UK retail sales slipped last month to the weakest performance since shops reopened in April after lockdown restrictions were lifted, new figures from the Office for National Statistics (ONS) show.
Retail sales volumes dropped by 2.5% between June and July 2021 but remain 5.8% ahead of pre-pandemic levels, the data reveals.
ONS said this drop was partly driven by a decline in food store sales which were impacted by customers returning to hospitality venues and the end of the Euro 2020 football tournament.
The figures come significantly below the expectations of analysts, who had forecast an increase of 0.2% for the month.
Food store sales slipped by 1.5% for the month, compared with a 3.9% rise in the previous month.
Meanwhile, non-food stores, such as fashion chains, reported a 4.4% decline in volumes.
The slump was particularly driven by falls for second-hand goods stores and computer and telecoms equipment stores, the ONS said.
Elsewhere, fuel sales dropped by 2.9%, reflecting the first monthly fall since February.
Jonathan Athow, deputy national statistician for economic statistics at the ONS, said: “Following the Euro 2020-related boost in June, retail sales fell in July to their lowest level since shops reopened in April, but still remain well above pre-pandemic levels.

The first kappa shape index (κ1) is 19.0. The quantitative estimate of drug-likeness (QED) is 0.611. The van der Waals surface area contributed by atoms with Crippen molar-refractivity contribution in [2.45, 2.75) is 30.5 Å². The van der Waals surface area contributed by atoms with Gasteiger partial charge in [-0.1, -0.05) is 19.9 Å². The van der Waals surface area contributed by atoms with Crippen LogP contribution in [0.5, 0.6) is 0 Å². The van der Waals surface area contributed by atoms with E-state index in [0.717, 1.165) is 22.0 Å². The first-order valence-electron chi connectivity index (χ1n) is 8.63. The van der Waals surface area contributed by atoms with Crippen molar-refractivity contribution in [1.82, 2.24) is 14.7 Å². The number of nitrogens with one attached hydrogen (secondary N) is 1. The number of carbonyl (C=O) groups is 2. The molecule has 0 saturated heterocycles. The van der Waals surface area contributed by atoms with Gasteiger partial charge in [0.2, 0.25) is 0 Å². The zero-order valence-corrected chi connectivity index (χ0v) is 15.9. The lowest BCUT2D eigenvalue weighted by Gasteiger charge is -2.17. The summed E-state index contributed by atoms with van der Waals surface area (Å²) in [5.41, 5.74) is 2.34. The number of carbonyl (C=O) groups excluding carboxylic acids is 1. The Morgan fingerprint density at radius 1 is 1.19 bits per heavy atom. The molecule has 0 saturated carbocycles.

“Food sales fell back as further lifting of hospitality restrictions meant consumers had more opportunities to spend outside retail.
“Heavy rainfall at the start of July hit fuel sales, which dipped for the first time since February.”
Shoppers continued to spend more of their money online, with the proportion of retail sales taking place digitally rising to 27.9% in July from 27.1% in June.
PwC consumer markets leader at PwC, Lisa Hooker
While the headline rate of growth slowed in July compared with June, retail sales were still comfortably ahead of both last year and pre-pandemic levels.
One positive for the high street is that online has stabilised at around 28% of retail sales, compared with over 36% earlier in the year, showing that shoppers are increasingly confident to venture out onto high streets and retail parks.
As we look ahead to the rest of the summer, the outlook continues to be rosy, with staycations encouraging retail spending at home rather than abroad, even if the full reopening of leisure might somewhat divert spending from shops to restaurants, pubs and other venues.
This should give the sector some respite as it recovers from the last tumultuous year, and with the prospect of a wind-down in government support such as business rates relief.
Barclays Head of Retail & Wholesale, Karen Johnson
July has been something of a mixed bag for UK retailers. Sales started strongly buoyed by sunshine but the wet weather following freedom day tempered sales growth for the month, as the industry also felt the impact of lower grocery sales as consumers ate out more in July (rather than dining at home).
Yet there are many reasons to be optimistic. Sales are up on 2020, with pent up demand post-lockdown still contributing to growth within the sector. Clothing and footwear have also continued to perform strongly, and a reinvigorated wedding season boosted formal-wear sales across the country.
Looking ahead, we expect to see back-to-school and back-to-work purchases push spend in the right direction – whilst a growing sense of stability should also lead to increased sales, particularly on big ticket items. Consumer confidence already seems strong across the sector, we now need this to continue.